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Financial Times: BP

Published: February 8 2006 02:00
Greed is good, up to a point. In the past week, investors have reacted with disdain to almost $47bn of annual profits from the UK's two big oil companies. Shares in BP fell by 3 per cent after 2005 results were announced yesterday, following a similar reaction to Royal Dutch Shell's record numbers last week. BP's refining and marketing division came up short in the fourth-quarter.
Besides the effects of the Texas City refinery closure, BP's downstream business is structurally weaker than its major rivals. At 44 per cent, its coverage of final sales of oil products by its own refining capacity is low, translating into weaker downstream per barrel profits and cash flow.
BP also reduced expectations for longer-term upstream production growth. Overall, its results attest to the pressures currently being felt across the industry. But investors should focus on BP's considerable underlying strengths. Reserves replacement of 95 per cent of production in 2005 was reasonable.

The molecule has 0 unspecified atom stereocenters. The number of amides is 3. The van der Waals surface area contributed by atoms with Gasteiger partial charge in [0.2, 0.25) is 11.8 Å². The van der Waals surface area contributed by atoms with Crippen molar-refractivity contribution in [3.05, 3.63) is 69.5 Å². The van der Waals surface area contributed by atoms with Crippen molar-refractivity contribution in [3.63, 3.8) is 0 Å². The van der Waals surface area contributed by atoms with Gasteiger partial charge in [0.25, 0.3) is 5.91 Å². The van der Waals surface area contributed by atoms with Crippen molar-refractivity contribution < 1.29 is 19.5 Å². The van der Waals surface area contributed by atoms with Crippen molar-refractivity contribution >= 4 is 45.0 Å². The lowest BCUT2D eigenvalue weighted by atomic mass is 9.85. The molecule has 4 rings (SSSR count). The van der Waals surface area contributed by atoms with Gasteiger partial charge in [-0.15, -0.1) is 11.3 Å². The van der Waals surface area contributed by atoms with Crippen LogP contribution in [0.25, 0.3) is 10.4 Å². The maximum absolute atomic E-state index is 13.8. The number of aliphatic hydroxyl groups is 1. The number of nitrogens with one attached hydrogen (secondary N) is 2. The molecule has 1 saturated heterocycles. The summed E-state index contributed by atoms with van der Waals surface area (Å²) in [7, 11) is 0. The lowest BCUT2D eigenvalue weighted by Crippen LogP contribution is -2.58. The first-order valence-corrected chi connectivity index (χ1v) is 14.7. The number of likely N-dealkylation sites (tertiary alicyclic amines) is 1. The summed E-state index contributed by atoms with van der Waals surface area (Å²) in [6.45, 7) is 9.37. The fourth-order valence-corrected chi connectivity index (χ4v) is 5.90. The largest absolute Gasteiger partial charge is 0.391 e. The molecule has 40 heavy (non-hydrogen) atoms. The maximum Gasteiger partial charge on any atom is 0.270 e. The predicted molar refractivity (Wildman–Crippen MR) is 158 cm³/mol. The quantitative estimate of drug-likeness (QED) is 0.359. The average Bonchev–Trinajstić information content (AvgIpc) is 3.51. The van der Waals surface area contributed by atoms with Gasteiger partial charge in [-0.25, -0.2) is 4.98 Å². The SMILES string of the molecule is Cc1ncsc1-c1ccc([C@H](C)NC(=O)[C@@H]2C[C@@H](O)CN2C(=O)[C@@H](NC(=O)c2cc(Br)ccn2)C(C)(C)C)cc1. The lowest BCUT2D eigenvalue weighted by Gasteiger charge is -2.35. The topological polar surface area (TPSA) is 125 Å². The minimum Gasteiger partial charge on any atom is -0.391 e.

The target of converting 11bn barrels of oil equivalent of existing resources into proven reserves by 2010 and a 10bn barrel exploration portfolio underline long-term upstream potential. Cost cutting and investment focused on upgrading refineries should improve downstream returns.
Perhaps mindful that these results would take the shine off, BP is also offering quite a sweetener; it will return $50bn to shareholders over the next three years at an undemanding projected oil price of $41 a barrel.
Shell, meanwhile, is still having to work hard to repair the damage of 2004's reserves debacle, and its own buyback programme for this year looks stingy. The contrast in confidence in these messages speaks volumes about the relative prospects of these two rivals. Greedy investors should go where the money is.

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